In recent months, measles cases have increased by almost 80% worldwide, according to WHO and Unicef.
First identified in 1954, the measles affects hundreds of thousands of people every year. Characterized by an extremely viral infection contagiousmeasles can lead to serious complications, and can even be fatal.
If so far the vaccine succeeded in controlling the number of cases and epidemics, the worrying increase in contamination worries the world health authorities. Between January and February 2022, 17,338 cases measles have been reported worldwide.
The World Health Organization speaks of “absolute disaster” indicating that this disease could affect “millions of children”, creating serious epidemics.
Why this upsurge?
According to’WHO, this recent explosion of measles cases is due to lower than normal vaccination coverage. Signs of resurgence of the disease had even been identified as early as 2019 in Europe.
However, the global pandemic of covid, has pushed other diseases, including measles, into the background. The worrying signs of resurgence have therefore been ignored, and several vaccination and prevention campaigns have been stopped, particularly in Africa. In addition, the recent easing of health restrictions contributes to a greater circulation of the measles virus within the population.
Conflicts like the one in Ukraine for example, also prevents the vaccination of affected populations, and therefore contributes to the circulation of the virus. Ukraine was already known for extremely large measles outbreaks, especially in 2012 and 2017.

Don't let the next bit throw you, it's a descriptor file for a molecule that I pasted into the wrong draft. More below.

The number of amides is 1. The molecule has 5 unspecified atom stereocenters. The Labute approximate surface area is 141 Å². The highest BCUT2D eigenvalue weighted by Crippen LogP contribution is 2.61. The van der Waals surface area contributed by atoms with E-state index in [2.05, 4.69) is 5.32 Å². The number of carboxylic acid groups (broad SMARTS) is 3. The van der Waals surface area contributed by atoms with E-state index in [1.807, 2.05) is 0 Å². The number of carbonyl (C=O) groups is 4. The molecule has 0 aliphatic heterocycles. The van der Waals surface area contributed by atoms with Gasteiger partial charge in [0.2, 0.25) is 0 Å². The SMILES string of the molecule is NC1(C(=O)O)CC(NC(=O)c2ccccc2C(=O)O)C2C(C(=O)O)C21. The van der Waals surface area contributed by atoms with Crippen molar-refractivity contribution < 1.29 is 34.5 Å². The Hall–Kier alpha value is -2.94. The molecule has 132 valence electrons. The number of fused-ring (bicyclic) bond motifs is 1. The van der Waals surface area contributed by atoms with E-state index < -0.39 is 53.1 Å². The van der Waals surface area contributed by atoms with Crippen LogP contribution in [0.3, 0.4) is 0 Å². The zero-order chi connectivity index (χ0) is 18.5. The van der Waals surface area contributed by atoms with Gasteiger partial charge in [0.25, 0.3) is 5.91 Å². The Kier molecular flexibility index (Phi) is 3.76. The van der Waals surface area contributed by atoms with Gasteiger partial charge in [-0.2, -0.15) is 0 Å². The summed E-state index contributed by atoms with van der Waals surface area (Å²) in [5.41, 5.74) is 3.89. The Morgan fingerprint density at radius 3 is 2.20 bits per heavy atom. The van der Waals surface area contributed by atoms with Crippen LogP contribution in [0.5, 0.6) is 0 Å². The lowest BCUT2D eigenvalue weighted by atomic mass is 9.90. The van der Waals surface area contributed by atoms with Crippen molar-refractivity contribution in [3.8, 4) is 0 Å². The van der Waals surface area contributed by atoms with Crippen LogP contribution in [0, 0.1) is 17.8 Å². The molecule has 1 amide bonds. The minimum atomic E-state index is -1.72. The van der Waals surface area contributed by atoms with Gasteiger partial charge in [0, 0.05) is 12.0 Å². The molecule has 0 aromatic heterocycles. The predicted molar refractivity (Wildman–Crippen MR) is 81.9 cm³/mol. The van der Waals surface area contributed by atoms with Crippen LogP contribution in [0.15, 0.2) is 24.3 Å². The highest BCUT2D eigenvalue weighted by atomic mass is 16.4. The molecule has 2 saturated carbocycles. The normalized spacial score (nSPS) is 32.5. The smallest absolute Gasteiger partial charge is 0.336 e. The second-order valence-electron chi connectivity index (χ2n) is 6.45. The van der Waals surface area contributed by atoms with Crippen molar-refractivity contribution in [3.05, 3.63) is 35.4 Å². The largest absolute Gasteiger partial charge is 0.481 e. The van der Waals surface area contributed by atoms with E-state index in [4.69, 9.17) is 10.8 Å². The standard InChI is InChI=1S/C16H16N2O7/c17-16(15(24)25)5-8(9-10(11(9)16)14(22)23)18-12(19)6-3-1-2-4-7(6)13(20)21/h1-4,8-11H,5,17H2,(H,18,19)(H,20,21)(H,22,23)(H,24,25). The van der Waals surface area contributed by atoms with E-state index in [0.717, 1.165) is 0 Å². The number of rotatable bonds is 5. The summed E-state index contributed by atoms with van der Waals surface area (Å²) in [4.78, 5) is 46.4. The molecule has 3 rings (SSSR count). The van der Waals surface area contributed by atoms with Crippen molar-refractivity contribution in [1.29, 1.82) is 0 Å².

The first signs of the disease are characterized by a strong feveraccompanied by fatigueof cough but also often conjunctivitis. Subsequently, a rash occurs. It consists of small, slightly raised red spots.
In fgeneral, 30% cases of measles subsequently develop complications, such as pneumonia or neurological problems.
Harbinger of bad omen?
While severe outbreaks of measles can be expected, the development of other diseases may occur. The current context has upset the vaccination coverage traditional, which could allow the emergence of new epidemics.
This is what explains Catherine Russellthe general manager of theUNICEF : “As well as being a dangerous and life-threatening disease, measles is a warning sign that reveals gaps in immunization coverage globally.”